Ok, my rant is out of the way and all is well again. Which brings us to:

Today’s choice. And it is from @AndreaMann. It’s When All’s Well from Love Not Money.

Here’s what I do. I listen to it. I write about it. It’s for Comic Relief. I’m part of Team @tracey_thorn and our aim is to raise a million pounds for Comic Relief through Twitter. If you enjoy this post, or even if you don’t but are just feeling kind-hearted, please sponsor me here.

When All’s Well is, on the surface, an uplifting song of love.

When all’s well/ my love is like cathedral bells

But most of the video takes place underground. Tracey is trapped in an upturned cathedral bell. Ben tries to rescue her. The video cuts of early. I like to think, in his failure to elicit an escape, that right at the end, when the youtube stops, he jumps into the bell to be with Tracey.

It’s a jolly sounding song, like lots on Love Not Money. It makes me think of The Smiths again. In a good way. But listen to those opening words:

We are not true/ We are not pure/ We are not right

You wouldn’t get One Direction singing that.

O but still I’ll steal to you at night/ Too selfish by half/ Too ugly by far/ But when your songs have been sung, come to me

It is a love song. but…

Rumours are rife/ And the winter blows cold/ Reminds me of such wretched times

And we’re back. In hard times. Today it makes me think of the lying former Secretary of State for Energy and Climate Change who saved the planet by speeding. Would many sing this of him?

And yet all the same? I will never deign/ To think ill of you, when all’s well/ My love is like cathedral bells

We’re back in a song of love and forgiveness. And the beauty, and the love, are found, not just in the joyous melody (that you should dance around the lounge to), but also in the downbeat and upbeat last verse:

Amongst all the dross/ And the lies and the grief/ There are so many things you just wouldn’t believe/ But amongst all the dross/ And the lies and the grief/ When all’s well, my love is like cathedral bells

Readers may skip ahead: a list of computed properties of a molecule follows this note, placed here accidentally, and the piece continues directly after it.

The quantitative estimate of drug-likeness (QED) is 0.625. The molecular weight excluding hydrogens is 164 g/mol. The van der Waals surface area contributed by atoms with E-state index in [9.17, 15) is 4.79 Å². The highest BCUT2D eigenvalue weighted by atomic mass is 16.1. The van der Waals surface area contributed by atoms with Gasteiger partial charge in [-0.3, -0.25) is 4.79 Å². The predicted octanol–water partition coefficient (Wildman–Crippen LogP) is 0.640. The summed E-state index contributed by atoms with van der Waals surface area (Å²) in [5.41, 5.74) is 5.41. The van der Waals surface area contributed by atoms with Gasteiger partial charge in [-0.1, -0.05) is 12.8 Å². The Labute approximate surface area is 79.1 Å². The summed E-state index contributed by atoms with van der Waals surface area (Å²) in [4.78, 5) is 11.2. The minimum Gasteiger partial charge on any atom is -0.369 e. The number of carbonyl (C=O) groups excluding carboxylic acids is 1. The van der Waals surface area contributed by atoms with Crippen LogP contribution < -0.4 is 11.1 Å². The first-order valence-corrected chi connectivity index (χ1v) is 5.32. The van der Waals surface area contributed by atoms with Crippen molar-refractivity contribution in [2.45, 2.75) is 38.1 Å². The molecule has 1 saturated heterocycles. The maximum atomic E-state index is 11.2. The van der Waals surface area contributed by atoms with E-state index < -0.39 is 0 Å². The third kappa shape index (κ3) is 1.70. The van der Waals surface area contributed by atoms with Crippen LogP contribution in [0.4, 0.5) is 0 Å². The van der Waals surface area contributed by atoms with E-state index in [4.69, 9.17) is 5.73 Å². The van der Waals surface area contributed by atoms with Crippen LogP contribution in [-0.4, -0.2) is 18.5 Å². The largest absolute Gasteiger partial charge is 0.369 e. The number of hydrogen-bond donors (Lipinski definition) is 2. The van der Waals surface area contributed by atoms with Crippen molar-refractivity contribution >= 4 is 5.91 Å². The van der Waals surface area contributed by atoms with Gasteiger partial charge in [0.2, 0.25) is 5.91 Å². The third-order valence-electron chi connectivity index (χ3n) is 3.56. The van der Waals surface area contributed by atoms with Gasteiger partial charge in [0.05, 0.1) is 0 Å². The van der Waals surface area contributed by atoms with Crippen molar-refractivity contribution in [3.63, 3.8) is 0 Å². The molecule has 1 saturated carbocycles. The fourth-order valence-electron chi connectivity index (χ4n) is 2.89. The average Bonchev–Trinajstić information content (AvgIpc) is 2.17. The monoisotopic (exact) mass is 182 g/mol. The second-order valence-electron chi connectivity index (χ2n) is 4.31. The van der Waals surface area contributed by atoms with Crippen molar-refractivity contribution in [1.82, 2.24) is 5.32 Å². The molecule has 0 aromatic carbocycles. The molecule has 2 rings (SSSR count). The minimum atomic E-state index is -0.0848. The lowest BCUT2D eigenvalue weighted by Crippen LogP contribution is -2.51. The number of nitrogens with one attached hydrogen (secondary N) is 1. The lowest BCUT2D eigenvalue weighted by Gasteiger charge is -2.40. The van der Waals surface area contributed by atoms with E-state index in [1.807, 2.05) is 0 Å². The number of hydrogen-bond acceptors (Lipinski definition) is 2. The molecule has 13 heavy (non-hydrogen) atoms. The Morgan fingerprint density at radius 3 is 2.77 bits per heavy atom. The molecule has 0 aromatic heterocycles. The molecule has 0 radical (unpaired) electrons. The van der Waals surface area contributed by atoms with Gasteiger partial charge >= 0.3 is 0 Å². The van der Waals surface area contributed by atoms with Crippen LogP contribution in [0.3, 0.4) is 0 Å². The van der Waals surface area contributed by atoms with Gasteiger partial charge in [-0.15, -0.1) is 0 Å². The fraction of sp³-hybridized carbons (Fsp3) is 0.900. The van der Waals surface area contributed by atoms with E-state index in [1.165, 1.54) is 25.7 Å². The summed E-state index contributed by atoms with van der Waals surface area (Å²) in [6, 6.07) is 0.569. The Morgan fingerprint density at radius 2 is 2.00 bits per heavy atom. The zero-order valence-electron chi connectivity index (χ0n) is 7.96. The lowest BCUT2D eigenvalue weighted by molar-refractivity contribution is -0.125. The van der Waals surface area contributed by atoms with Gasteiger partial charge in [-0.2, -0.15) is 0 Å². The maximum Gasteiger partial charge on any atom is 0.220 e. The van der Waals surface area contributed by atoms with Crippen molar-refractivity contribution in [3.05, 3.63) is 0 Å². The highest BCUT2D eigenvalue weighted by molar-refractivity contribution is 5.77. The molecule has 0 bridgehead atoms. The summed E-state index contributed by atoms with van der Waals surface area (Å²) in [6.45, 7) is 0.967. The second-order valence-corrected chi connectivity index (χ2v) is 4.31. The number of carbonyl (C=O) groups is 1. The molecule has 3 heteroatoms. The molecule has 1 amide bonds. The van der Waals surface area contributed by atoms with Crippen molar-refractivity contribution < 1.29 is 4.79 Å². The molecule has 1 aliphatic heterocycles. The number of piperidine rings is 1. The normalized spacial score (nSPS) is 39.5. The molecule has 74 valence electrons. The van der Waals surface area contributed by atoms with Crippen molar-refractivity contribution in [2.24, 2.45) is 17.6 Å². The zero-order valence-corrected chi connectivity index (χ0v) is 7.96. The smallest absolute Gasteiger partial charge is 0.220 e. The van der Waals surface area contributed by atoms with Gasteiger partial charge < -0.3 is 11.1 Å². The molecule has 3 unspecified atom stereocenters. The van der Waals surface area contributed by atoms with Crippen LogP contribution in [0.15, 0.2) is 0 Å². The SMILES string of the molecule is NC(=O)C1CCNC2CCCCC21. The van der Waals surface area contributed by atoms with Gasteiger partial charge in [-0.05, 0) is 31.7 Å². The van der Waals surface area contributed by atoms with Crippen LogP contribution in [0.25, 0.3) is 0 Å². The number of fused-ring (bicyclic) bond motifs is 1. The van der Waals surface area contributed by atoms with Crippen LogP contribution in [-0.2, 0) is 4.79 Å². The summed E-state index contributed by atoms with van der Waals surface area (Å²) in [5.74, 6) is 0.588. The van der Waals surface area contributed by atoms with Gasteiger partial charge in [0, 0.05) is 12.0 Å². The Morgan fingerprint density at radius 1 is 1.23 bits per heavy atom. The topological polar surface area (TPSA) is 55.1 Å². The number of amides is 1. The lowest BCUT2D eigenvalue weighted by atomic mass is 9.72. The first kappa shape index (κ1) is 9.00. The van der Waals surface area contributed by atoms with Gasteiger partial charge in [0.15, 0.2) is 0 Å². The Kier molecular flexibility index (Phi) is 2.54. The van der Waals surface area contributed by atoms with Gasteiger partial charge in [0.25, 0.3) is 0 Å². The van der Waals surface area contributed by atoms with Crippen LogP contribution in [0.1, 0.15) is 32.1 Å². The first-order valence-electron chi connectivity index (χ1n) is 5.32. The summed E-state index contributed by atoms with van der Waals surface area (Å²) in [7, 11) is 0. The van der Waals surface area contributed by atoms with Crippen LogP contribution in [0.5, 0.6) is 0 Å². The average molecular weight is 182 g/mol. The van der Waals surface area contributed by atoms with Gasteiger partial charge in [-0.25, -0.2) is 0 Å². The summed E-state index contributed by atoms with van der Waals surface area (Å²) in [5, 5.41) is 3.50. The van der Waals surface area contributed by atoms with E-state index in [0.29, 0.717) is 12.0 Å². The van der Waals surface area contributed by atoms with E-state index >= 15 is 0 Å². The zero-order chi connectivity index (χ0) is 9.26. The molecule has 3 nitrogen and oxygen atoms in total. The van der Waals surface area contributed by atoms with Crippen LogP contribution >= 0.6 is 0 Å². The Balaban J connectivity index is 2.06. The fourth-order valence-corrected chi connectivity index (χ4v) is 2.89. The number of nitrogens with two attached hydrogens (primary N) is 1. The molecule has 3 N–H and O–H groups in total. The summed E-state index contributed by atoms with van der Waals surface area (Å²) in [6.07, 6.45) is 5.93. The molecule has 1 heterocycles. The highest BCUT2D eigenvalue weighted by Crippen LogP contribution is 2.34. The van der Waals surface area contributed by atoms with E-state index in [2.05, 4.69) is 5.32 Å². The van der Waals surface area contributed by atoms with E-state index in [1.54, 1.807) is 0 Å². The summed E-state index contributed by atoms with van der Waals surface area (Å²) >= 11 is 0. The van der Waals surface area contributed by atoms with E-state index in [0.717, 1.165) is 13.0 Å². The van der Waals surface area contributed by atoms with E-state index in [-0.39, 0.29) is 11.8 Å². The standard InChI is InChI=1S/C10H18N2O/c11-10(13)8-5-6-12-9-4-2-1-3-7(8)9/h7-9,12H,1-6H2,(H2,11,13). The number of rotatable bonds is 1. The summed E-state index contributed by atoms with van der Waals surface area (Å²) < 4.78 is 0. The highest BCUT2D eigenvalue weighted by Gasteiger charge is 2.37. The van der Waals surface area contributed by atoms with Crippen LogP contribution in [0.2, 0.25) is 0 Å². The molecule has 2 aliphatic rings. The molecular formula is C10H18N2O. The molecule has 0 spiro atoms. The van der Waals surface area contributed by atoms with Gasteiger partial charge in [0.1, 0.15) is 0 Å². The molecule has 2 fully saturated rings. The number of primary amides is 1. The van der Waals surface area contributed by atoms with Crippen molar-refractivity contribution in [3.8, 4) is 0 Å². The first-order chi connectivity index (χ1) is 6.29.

Cathedral bells. I can’t help but think of Batman and The Joker.Or Judy and Scottie.

But let’s focus on the positives; this film has Ben and Tracey messing with bells. Here’s a line from someone else, but it wouldn’t be out of place in this song:

We are all in the gutter, but some of us are looking at the stars

Have a dance, and if you can please give some money to Comic Relief here.

Hopper’s Hands.

December 27, 2008


So yesterday we stood beneath the Golden Gate Bridge. It looks in pretty good shape considering only the other night me, my niece and nephew saw it ripped from it’s moorings and carried across the bay to Alcatraz by Magneto in X-Men 3. What? It’s just a film? It wasn’t true? Next you’ll be telling me that our Christmas day treat, Elf, was all made up.

As you walk by Fort Point, along the thick chain fence that stops you falling into the sea…


… but failed to stop Kim Novak in Vertigo


…it’s a good job Jimmy Stewart was on hand to jump in… as you pass this Point, you eventually reach a chicken-wire fence. Here, you can go no further. And on the fence is a plaque, showing Hopper’s Hands. Who is Hopper? And why does every jogger who reaches this point touch the hands before turning and heading back?


The best way to find out? Ask a jogger. The place is full of joggers, running up to the plaque, touching it, then stopping to catch their breath, have a drink, do a few stretches. And most of these joggers are very attractive women in fancy pastel outfits and sun visors who somehow or other seem to run in slow motion. Either they’re the only ones I notice (likely) or they are running in slow motion because they are damned lazy (unlikely).

So, let’s ask a jogger. We approach one who is midst touching her toes. We being me and my niece. When talking to strange women (as in women you don’t know, or, come to think of it, women who are intriguingly strange) always be accompanied by a child. This way they’ll talk to you, rather than think “who’s this weirdo with the funny accent?” The downside? Once they’ve talked to you, they jog off.

So… she stands up, takes out her earphones and we ask her why she touched Hopper’s Hands. Hopper once talked a potential suicide down from the Bridge. And now joggers touch his hands. It’s a tradition, a superstition. And dogs touch the paws below (as in the photo). Thank you. A smile and she’s off.

There’s more to this story. Ken Hopper works on the Bridge. He has stopped over 30 people from jumping to their deaths. And, sadly, on a couple of occasions, he has seen people fall. You can find out more on this wonderful page.


p.s. There wasn’t a plan to make my photo of the Golden Gate Bridge mirror the still from Hitchcock’s Vertigo. If there was I would have been more exact. I’ve only just noticed, a few hours down the line, how similar they are. Doh!

p.p.s. Nor was there a plan to make this look like The Birds.